Once you find a couple of online marketing firms that could work for you, contact them and see how long it takes to get back to you. Does the firm engage in an ongoing conversation, or do they just reply to your original email? This is an indicator of the personal service and attention you will receive from the company, and if they are willing to be helpful and to learn about your business. If they go straight for the sale, or if it takes a few days just to get any sort of response, then you know that firm isn't worth your time and money. However, if they offer pointers and explain how certain online marketing tactics would help you achieve your goals, then it's a better fit.

Experience in Your Industry

This isn't crucial for every business, but would be important to those in very niche or technical industries i.e. healthcare, financial services, technology. It also might be a good factor to use to narrow down your list of online marketing firms. Experience in your industry can be incredibly helpful because these agencies can take less time to get things done simply because time isn't needed to do additional research, to source an expert, and to learn about the industry. Their services are more expedient and will reflect a strong understanding of your industry. The company already has the information to execute a campaign and/or to offer services that can reach your target audience.

Don't Be Cheap, and Don't Pick the Cheapest

Sure, you can pay $5 an article or $20 a month for SEO services, but this doesn't necessarily mean that you'll receive the best online marketing services out there. There are too many stories out there of people who took this route, only to get hurt by Google's Panda and Penguin updates and are still struggling to reclaim their former glory. Yes, know your budget and stick to it as much as possible, but also make sure that your budget is competitive. With online marketing, you get what you pay for. If you're not wiling to pay for it, then you risk having the junior staff assigned to account or pushing away quality talent that would be worth those few extra dollars.

Choosing an online marketing firm isn't easy. There are so many to choose from, each offering different services and pitching a different solution to your needs. To choose the one that's best for you, know what you want to achieve and find a firm who's willing to learn what you want to achieve and to provide the solution that does that. If you can find a company that's worked in your industry and has a good price, then all the better.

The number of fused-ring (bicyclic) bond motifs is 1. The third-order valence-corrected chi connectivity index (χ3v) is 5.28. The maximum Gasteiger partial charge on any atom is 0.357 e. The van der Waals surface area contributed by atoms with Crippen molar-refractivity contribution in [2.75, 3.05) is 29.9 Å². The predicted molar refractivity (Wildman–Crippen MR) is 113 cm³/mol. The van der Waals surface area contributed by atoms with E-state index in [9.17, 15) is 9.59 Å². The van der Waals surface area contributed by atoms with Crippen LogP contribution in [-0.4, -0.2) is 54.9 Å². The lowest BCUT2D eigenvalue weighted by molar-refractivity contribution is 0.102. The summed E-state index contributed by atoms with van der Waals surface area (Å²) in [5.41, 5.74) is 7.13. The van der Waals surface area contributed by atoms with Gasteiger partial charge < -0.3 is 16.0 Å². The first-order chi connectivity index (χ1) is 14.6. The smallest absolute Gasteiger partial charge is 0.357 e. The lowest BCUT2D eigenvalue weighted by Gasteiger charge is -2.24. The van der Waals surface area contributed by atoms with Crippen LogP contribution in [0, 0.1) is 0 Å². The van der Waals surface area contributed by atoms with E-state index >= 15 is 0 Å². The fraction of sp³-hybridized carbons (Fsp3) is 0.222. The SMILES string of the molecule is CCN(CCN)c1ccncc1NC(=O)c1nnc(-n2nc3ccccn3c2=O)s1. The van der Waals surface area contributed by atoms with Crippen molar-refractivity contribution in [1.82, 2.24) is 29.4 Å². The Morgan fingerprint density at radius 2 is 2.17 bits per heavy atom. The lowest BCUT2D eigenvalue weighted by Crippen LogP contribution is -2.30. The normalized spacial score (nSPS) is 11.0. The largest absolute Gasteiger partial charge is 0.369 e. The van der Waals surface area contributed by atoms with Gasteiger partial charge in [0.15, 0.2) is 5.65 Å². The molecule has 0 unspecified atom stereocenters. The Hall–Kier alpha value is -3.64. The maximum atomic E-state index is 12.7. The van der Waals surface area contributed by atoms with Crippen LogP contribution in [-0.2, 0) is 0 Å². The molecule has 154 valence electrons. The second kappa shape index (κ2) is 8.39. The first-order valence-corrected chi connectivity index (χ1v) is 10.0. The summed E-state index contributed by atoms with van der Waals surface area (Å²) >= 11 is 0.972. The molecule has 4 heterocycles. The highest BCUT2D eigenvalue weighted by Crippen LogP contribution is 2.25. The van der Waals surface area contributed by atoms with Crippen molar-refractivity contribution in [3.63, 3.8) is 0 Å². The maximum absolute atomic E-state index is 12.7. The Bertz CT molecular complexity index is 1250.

I Passed My Inbound Marketing Certification Test!

success stories of the weekEven though I'm moving away from the inbound marketing/content marketing business, I started my inbound marketing certification from HubSpot way back in April. It's a program where you watch a series of nine webinars, or classes, on the various topics. Once you finish the classes, you can then take the test for the certification. I've finally completed the classes and took the test today. I'm excited to say that I passed, and part of my reward is that cool little badge to the right there. It's one of my several successes of the week.

Other Success Stories of the Week

Opportunity International

Last night, I attended a neat little networking event with Opportunity International and the Young Ambassadors for Opportunity St. Louis chapter. The chapter is new, and the organization is about economic empowerment and providing micro-loans, both of which I am all about. I do like that the organization also works on building savings and providing insurance, instead of just funding loans and getting people to start businesses. Sometimes, getting the loan and having the successful business isn't enough because factors outside of the control of the owner can cause the business to fail.

Since the chapter was new, part of the point of the event was to have some sort of a meet-and-greet and to do something to build awareness for the chapter and the organization. When we think of micro-lending organizations, we think of and the Grameen Bank. However, Opportunity International was one of the first organizations to work on this issue, and it's great to encounter an organization that's actually working on some of the issues featured in Half the Sky. Up until now, it seems like these groups existed by were located somewhere other than St. Louis.